The short of it is this: Christianity is not a “feel good/short term religion.”  Christianity is a “long term/transformational religion.”  If you are into “feel good, easy” then being a “Christ One” is likely not for you.  You might want to explore some of the charlatans on television and follow them.  Just sayin.



June 14, 2017

Years ago I had a friend pass away from a sudden and unexpected heart attack; he was in his mid 50’s. Naturally his death was a shock and the events that surrounded the days, weeks and months afterward were painful.  But it could be that nothing was more difficult than the phone call I made several days after he died.  I called his office to speak to his secretary (also a friend) and see how she was doing.  She was not back to work yet so the phone recording came on.  She had not yet changed the message so my friend who had died and was already buried “answered” with a pleasant message about no one being there and to leave my name and phone number and he would call back as soon as possible.  I hung the phone up with what I’m sure was a stunned look on my face and began to openly weep in my office… alone… thankfully.

This past week I discovered that my cell phone keeps all of my text messages. I guess I actually knew that but what I didn’t know was that they were taking up quite a bit of memory space.  So I spent 15 minutes scrolling back through several years of texts marking them for deletion.  In the process I came across two “conversations” with folks who are now deceased.  Can I just admit how strange that was?  And can I also tell you that going to my phone list and hitting the “delete” button for their names was agonizing.  My father died 15 years ago and I still have his number saved in my phone.  Is that odd?  I don’t really know.  I just know that it has something to do with the permanence of death.  Taking those small but final steps in saying “goodbye” for what might be all eternity is excruciating.

“Have you no hope?” some might ask. “Where is your faith?” comes from another direction.  “What about the resurrection of the dead?” a third voice chimes.  And last “What about Jesus?”  Listen.  On most days I believe in all of that… for myself.  I cannot speak to the faith of others very well.  When we talk about faith we are talking about “heart language” to a great degree.  (Yes, for sure our heads have to be engaged as well.)  Knowing or reading the heart of another is a quagmire of façades, confusion, feelings and best intentions.  I barely know my own heart on many occasions let alone the true desires and intentions of another.  I have known way too many “great Christians” who have abandoned the faith… if they ever actually had any.  Sadly, I suspect we will not find some of the “finest Christians we have even known” in Glory.  And conversely… well, you get it.  Why?  Because God is a God of the heart!  He does know us.  He sees through our façades.  He knows the truth about our “best intentions.”  He knows us better than we know ourselves.  Is that frightening?  Sometimes it is.  Does God know my brokenness?  Of course, He does… even I know about that.  And anyone who knows me, knows I’m broken.  But God knows every chasm and minute, hair-like crack hiding behind the façade I put out there for others to see.  Does God know my sin?  YES!!  And like my brokenness, so do others.  But He also knows all the shades of darkness in my soul.  No one else knows that.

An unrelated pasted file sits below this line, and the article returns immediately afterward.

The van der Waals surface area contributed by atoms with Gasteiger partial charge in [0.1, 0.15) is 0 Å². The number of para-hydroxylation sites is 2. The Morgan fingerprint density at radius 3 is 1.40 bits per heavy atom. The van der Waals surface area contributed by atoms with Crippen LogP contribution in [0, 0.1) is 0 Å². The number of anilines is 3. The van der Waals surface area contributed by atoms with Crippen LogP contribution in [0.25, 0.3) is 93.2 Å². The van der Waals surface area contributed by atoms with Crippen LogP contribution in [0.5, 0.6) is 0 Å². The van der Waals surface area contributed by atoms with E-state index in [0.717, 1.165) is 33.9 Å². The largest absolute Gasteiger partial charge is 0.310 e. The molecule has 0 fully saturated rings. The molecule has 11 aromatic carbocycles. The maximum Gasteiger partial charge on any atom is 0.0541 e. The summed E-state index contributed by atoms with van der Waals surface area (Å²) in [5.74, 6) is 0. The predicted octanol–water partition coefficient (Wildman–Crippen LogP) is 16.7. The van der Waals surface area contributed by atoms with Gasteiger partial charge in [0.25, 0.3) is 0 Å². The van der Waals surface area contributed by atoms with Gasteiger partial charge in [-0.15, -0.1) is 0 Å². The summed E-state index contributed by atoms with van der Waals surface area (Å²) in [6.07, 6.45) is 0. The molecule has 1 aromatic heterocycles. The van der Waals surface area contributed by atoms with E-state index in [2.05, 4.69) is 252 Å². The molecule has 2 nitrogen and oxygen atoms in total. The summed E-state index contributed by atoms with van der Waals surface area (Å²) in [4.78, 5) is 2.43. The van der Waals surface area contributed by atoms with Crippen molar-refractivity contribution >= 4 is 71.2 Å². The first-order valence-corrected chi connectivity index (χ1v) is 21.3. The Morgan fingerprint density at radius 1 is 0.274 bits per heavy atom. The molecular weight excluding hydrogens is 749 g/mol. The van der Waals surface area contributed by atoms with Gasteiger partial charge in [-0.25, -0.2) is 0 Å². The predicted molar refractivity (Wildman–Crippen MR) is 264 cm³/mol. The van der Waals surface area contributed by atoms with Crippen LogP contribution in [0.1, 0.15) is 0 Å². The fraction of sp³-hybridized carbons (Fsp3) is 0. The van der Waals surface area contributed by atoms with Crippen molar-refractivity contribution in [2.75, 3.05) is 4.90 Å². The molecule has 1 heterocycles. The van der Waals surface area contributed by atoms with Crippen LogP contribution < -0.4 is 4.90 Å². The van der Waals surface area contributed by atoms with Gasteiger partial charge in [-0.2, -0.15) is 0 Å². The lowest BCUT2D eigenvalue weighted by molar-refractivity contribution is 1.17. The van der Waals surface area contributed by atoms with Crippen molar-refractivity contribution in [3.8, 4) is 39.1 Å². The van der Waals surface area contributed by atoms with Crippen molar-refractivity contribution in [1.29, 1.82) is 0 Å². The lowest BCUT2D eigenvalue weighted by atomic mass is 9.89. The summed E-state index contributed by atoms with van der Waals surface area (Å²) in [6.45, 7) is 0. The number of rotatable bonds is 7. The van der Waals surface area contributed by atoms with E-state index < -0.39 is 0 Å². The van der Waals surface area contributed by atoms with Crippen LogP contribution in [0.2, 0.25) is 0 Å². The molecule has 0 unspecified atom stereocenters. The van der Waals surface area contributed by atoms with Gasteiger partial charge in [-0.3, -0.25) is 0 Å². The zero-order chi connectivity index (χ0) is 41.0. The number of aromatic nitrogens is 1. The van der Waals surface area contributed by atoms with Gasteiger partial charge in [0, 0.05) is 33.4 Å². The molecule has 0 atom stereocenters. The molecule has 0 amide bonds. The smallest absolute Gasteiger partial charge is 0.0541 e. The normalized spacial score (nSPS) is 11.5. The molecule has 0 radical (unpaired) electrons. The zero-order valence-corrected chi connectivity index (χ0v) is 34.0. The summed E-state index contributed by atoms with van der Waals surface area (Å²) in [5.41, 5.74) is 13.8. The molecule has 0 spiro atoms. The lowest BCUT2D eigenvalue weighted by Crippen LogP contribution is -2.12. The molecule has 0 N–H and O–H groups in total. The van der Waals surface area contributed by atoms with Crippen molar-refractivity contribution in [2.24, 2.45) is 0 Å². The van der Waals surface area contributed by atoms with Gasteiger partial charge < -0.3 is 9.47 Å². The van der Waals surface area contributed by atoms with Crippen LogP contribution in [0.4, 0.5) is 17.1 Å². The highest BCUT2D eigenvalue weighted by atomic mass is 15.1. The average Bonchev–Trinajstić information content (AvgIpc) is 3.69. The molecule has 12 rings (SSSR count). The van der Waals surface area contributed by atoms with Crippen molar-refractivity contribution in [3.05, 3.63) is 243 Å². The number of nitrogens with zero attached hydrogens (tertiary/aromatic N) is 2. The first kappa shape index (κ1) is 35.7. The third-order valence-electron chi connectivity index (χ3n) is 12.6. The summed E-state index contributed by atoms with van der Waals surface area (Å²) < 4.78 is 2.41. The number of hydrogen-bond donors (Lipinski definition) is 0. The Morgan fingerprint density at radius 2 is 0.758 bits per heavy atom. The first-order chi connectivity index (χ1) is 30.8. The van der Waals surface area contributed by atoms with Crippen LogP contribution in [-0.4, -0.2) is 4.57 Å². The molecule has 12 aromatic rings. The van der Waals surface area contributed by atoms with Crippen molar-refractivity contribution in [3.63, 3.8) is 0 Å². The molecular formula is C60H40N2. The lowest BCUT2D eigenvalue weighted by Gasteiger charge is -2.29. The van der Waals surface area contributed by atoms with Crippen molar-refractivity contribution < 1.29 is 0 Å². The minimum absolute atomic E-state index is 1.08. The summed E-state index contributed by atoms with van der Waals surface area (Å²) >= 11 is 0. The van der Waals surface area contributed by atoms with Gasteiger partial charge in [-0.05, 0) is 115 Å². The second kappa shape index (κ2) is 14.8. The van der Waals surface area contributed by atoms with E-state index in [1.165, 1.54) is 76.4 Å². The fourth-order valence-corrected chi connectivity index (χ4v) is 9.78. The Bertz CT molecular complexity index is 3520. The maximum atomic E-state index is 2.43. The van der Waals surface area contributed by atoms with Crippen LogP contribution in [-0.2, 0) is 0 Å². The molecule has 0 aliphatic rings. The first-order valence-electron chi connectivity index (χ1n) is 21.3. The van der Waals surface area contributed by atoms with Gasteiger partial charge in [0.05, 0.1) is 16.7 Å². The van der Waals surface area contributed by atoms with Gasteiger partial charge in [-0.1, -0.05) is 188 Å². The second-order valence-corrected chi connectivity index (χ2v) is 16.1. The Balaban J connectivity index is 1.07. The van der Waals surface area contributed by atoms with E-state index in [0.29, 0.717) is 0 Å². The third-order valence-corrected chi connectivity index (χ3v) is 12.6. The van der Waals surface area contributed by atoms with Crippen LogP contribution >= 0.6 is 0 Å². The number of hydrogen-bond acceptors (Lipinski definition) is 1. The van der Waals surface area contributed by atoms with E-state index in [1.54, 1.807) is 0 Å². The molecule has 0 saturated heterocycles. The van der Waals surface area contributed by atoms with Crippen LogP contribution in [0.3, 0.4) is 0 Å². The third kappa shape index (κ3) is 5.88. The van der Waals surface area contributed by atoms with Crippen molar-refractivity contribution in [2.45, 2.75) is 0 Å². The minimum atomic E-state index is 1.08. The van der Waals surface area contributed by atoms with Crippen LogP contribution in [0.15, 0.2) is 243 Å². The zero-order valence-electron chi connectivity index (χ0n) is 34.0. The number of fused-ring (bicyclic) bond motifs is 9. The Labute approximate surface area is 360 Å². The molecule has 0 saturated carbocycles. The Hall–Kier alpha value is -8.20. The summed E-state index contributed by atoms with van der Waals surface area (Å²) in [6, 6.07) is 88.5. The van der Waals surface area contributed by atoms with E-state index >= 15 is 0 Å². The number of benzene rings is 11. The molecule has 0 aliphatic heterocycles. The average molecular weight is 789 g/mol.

Do I have hope in the resurrection… yes. Do I have assurance for others… no, because I cannot know their hearts.  Thus I often find myself in the midst of a theological quagmire.  There is “hope” and there is “fear and uncertainty.”  “Hope” for those who confess Christ.  “Fear and uncertainty” for those about which I’m unsure.

Occasionally, I get asked to do funerals for folks I don’t know. Families who have no connection to a church have a loved one die and a minister gets called in; one who is totally unfamiliar to them.  These are difficult circumstances for all pastors.  How do we provide “hope” in the midst of sorrow when it seems that grandma, dad or whomever had no semblance of faith?  I cannot say with any integrity, “Have ‘hope’ because your loved one is in the presence of Jesus.”  So, what do I do?  Well, I don’t know about other ministers, but I preach the Good News of Jesus making no comment on the eternal abode of the deceased.  I allow the family to decide what they want regarding themselves and their loved one.  I don’t know if that seems cruel and insensitive, or not.  I really don’t.

Honestly, I started this rumination 2 weeks ago and I don’t know how to end it. I just know that the death of a loved one can be daunting.  Assurances, in some cases, are hard to come by.  In the end we all leave ourselves in the hands of a loving and merciful God.